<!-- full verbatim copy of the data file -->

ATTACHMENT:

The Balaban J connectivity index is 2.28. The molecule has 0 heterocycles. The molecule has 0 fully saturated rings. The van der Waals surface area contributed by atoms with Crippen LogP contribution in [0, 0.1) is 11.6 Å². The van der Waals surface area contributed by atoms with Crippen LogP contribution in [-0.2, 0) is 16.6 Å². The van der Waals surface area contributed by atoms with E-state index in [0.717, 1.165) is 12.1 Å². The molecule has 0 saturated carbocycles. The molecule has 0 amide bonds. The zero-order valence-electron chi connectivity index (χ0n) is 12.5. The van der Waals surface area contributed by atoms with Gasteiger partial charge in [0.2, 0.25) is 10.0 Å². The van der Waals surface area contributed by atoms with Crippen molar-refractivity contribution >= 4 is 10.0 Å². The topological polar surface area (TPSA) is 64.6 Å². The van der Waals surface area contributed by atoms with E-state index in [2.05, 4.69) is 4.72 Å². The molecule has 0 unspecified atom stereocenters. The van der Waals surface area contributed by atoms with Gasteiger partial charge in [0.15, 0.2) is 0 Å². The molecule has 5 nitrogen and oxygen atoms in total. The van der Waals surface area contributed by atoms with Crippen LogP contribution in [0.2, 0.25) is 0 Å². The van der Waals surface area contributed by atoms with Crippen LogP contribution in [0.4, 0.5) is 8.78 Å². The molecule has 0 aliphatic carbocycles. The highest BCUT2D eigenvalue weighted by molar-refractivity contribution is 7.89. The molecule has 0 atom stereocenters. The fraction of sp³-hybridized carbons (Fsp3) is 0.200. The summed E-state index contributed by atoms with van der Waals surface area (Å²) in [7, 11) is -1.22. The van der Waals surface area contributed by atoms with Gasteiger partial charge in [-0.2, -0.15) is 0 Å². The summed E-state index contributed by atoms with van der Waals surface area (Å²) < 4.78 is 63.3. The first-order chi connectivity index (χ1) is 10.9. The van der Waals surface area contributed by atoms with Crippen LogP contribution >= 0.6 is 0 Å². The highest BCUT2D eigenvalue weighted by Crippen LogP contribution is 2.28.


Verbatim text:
The Balaban J connectivity index is 2.28. The molecule has 0 heterocycles. The molecule has 0 fully saturated rings. The van der Waals surface area contributed by atoms with Crippen LogP contribution in [0, 0.1) is 11.6 Å². The van der Waals surface area contributed by atoms with Crippen LogP contribution in [-0.2, 0) is 16.6 Å². The van der Waals surface area contributed by atoms with E-state index in [0.717, 1.165) is 12.1 Å². The molecule has 0 saturated carbocycles. The molecule has 0 amide bonds. The zero-order valence-electron chi connectivity index (χ0n) is 12.5. The van der Waals surface area contributed by atoms with Gasteiger partial charge in [0.2, 0.25) is 10.0 Å². The van der Waals surface area contributed by atoms with Crippen molar-refractivity contribution >= 4 is 10.0 Å². The topological polar surface area (TPSA) is 64.6 Å². The van der Waals surface area contributed by atoms with E-state index in [2.05, 4.69) is 4.72 Å². The molecule has 0 unspecified atom stereocenters. The van der Waals surface area contributed by atoms with Gasteiger partial charge in [0.15, 0.2) is 0 Å². The molecule has 5 nitrogen and oxygen atoms in total. The van der Waals surface area contributed by atoms with Crippen LogP contribution in [0.2, 0.25) is 0 Å². The van der Waals surface area contributed by atoms with Crippen LogP contribution in [0.4, 0.5) is 8.78 Å². The molecule has 0 aliphatic carbocycles. The highest BCUT2D eigenvalue weighted by molar-refractivity contribution is 7.89. The molecule has 0 atom stereocenters. The fraction of sp³-hybridized carbons (Fsp3) is 0.200. The summed E-state index contributed by atoms with van der Waals surface area (Å²) in [7, 11) is -1.22. The van der Waals surface area contributed by atoms with Gasteiger partial charge in [-0.2, -0.15) is 0 Å². The summed E-state index contributed by atoms with van der Waals surface area (Å²) < 4.78 is 63.3. The first-order chi connectivity index (χ1) is 10.9. The van der Waals surface area contributed by atoms with Crippen LogP contribution >= 0.6 is 0 Å². The highest BCUT2D eigenvalue weighted by Crippen LogP contribution is 2.28.